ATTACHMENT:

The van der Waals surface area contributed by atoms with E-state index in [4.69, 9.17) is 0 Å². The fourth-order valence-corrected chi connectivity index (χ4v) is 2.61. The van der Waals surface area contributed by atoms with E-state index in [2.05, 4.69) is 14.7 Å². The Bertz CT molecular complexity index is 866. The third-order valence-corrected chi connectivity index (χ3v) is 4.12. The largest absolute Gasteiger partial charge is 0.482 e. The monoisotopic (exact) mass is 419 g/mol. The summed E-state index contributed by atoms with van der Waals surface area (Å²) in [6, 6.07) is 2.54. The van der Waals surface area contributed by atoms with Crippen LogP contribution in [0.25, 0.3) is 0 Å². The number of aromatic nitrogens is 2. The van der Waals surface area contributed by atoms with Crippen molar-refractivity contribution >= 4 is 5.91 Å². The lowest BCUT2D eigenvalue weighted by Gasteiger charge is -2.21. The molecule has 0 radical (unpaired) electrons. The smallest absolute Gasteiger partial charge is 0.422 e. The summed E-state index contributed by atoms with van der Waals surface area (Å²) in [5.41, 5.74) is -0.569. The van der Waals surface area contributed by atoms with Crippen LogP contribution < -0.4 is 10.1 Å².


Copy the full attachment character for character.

The van der Waals surface area contributed by atoms with E-state index in [4.69, 9.17) is 0 Å². The fourth-order valence-corrected chi connectivity index (χ4v) is 2.61. The van der Waals surface area contributed by atoms with E-state index in [2.05, 4.69) is 14.7 Å². The Bertz CT molecular complexity index is 866. The third-order valence-corrected chi connectivity index (χ3v) is 4.12. The largest absolute Gasteiger partial charge is 0.482 e. The monoisotopic (exact) mass is 419 g/mol. The summed E-state index contributed by atoms with van der Waals surface area (Å²) in [6, 6.07) is 2.54. The van der Waals surface area contributed by atoms with Crippen LogP contribution in [0.25, 0.3) is 0 Å². The number of aromatic nitrogens is 2. The van der Waals surface area contributed by atoms with Crippen molar-refractivity contribution >= 4 is 5.91 Å². The lowest BCUT2D eigenvalue weighted by Gasteiger charge is -2.21. The molecule has 0 radical (unpaired) electrons. The smallest absolute Gasteiger partial charge is 0.422 e. The summed E-state index contributed by atoms with van der Waals surface area (Å²) in [5.41, 5.74) is -0.569. The van der Waals surface area contributed by atoms with Crippen LogP contribution < -0.4 is 10.1 Å².